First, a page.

THIS TIME, IT'S PERSONAL

Tailoring the choice of therapy and the delivery of treatment more precisely could lead to better outcomes for patients and lower costs for providers. To do that, the life sciences sector will have to rethink its business models and supply chains.

In 1899, German dye-maker Bayer started the manufacture of synthetic acetylsalicylic acid. Sold under the brandname Aspirin, the company’s tablets, complete with embossed logo, ushered in a new model of standardized medicines, produced and distributed on an industrial scale. It was a model that built the global pharmaceutical industry into a giant. Worldwide prescription drug sales reached $777 billion in 2016, for example.  

More than a century later, is this model beginning to crumble? Overall, the pharma business seems healthy enough. Prescription drug makers are expected to enjoy continued annual growth of 5 percent or more over the next three years, and sales are forecast to pass the trillion-dollar mark by 2020. The industry is facing pressure from multiple directions, however, forcing companies to rethink some of their most well-established processes.

The symptoms are well understood. Demand for healthcare products and services is rising faster than society’s ability to pay for them. Ageing populations and the rapid rise in noncommunicable, lifestyle-related diseases are stretching the health services of developed countries. In emerging regions, billions of people now expect – and deserve – access to better healthcare. The very success of the global healthcare business is compounding the pressure. As new products and treatments become available, people naturally want the best available, regardless of the price.

Getting healthcare costs under control has become a pressing political issue in many countries. But while the price of healthcare products may be grabbing headlines, it’s only one element of a bigger picture. Increasingly, the industry is recognizing that changes in other areas can have a decisive effect on both costs and outcomes for patients.

We're All Individuals

One significant driver of this changing mindset is the growing understanding of the very different ways that different patients respond to treatment. An individual’s genetic makeup, lifestyle and the characteristics of their condition can have a fundamental effect on the efficacy of a drug or treatment approach.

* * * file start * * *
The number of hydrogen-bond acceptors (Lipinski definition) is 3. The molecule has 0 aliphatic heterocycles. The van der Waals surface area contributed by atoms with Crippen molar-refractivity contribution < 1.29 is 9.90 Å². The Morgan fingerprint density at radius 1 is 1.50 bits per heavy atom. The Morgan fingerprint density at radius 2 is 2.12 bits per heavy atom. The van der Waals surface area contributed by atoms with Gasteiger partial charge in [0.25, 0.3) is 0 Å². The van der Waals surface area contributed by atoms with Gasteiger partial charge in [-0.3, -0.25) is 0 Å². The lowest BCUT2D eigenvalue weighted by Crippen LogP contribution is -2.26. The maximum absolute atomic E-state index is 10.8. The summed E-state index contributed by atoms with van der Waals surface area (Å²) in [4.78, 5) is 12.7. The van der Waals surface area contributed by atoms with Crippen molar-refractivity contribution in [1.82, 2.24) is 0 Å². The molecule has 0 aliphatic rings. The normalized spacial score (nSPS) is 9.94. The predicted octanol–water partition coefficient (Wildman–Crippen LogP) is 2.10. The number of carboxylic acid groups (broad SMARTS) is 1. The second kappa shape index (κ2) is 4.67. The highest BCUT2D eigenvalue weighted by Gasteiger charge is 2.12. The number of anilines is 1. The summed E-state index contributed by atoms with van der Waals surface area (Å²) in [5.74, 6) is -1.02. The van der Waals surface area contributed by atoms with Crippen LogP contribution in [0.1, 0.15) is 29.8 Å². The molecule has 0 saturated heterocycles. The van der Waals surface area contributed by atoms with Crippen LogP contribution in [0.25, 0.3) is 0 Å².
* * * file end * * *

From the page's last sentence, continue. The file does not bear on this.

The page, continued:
Doctors have always known this, but in the past, they had little choice but to take a trial-and-error approach. If the most common treatment didn’t work for one patient, they would try another. That meant more money spent on drugs, higher risks for patients and more time spent in treatment.

Now some players are applying the power of big data and artificial intelligence techniques to accelerate the identification of the best treatment approaches for individuals. IBM has partnered with the Memorial Sloan Kettering Cancer Center to build a decision support system for oncologists using its Watson artificial intelligence system, for example. 

The system reviews patients’ digital medical records and genetic information about their tumor, and uses what it finds to suggest potential treatment plans for that individual, based on data from thousands of studies from hundreds of medical journals and textbooks. Watson has been designed to analyze both structured and unstructured data, including natural language, important because an individual’s medical records are likely to contain large quantities of both.

The use of digital technologies to improve the speed and effectiveness of treatment holds huge potential in healthcare, but capturing that potential will require plenty of challenges to be overcome. Not all of them are technical. Providers, and society at large, will have to make some careful decisions about how data is used and shared, balancing the need for individual privacy with the opportunity for broader good.

In such a highly regulated, risk-averse industry, steps toward digitalization have so far been tentative. When researchers at the McKinsey Global Institute analyzed the degree to which industries in the U.S. have adopted digital tools and business processes, for example, they ranked healthcare fourth from bottom, ahead of only hospitality, construction and agriculture.

It’s no surprise the life sciences sector is increasingly looking for help from digital natives. The healthcare arm of Netherlands-based technology company Philips, for example, has entered a joint venture with Salesforce.com, a pioneer of cloud-based software in the customer relationship management sector. The two companies are developing platforms that combine data from multiple sources – from medical imaging equipment to hand-held and wearable devices – to help patients and doctors manage chronic conditions. 

Using technology to improve communication between patients and healthcare professionals has been shown to be very cost-effective. “Telehealth” delivery models help patients to comply with treatment plans and let doctors intervene more quickly if the patient’s condition changes. That means less unnecessary prescription of expensive drugs, and fewer costly complications.